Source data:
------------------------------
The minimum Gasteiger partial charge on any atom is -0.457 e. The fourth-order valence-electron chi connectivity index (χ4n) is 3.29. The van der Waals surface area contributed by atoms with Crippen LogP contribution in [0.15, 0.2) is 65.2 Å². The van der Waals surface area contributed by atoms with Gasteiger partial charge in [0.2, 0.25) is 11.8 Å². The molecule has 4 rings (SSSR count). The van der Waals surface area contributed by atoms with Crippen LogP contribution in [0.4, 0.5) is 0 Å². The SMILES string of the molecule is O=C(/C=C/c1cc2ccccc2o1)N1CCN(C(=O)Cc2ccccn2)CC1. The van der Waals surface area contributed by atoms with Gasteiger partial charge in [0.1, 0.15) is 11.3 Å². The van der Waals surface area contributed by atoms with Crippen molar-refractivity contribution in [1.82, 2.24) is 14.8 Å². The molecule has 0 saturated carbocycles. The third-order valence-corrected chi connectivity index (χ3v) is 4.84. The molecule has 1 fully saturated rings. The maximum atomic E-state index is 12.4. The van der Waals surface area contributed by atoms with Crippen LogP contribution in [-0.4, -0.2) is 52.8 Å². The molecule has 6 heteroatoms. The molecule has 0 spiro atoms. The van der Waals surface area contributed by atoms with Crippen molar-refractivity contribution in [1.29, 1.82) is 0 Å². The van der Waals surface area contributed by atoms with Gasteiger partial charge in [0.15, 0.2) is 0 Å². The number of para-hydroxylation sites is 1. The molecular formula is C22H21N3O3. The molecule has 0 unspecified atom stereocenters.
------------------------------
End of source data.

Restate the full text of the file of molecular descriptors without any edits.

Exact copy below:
The minimum Gasteiger partial charge on any atom is -0.457 e. The fourth-order valence-electron chi connectivity index (χ4n) is 3.29. The van der Waals surface area contributed by atoms with Crippen LogP contribution in [0.15, 0.2) is 65.2 Å². The van der Waals surface area contributed by atoms with Gasteiger partial charge in [0.2, 0.25) is 11.8 Å². The molecule has 4 rings (SSSR count). The van der Waals surface area contributed by atoms with Crippen LogP contribution in [0.4, 0.5) is 0 Å². The SMILES string of the molecule is O=C(/C=C/c1cc2ccccc2o1)N1CCN(C(=O)Cc2ccccn2)CC1. The van der Waals surface area contributed by atoms with Gasteiger partial charge in [0.1, 0.15) is 11.3 Å². The van der Waals surface area contributed by atoms with Crippen molar-refractivity contribution in [1.82, 2.24) is 14.8 Å². The molecule has 0 saturated carbocycles. The third-order valence-corrected chi connectivity index (χ3v) is 4.84. The molecule has 1 fully saturated rings. The maximum atomic E-state index is 12.4. The van der Waals surface area contributed by atoms with Crippen LogP contribution in [-0.4, -0.2) is 52.8 Å². The molecule has 6 heteroatoms. The molecule has 0 spiro atoms. The van der Waals surface area contributed by atoms with Crippen molar-refractivity contribution in [1.29, 1.82) is 0 Å². The van der Waals surface area contributed by atoms with Gasteiger partial charge in [0.15, 0.2) is 0 Å². The number of para-hydroxylation sites is 1. The molecular formula is C22H21N3O3. The molecule has 0 unspecified atom stereocenters.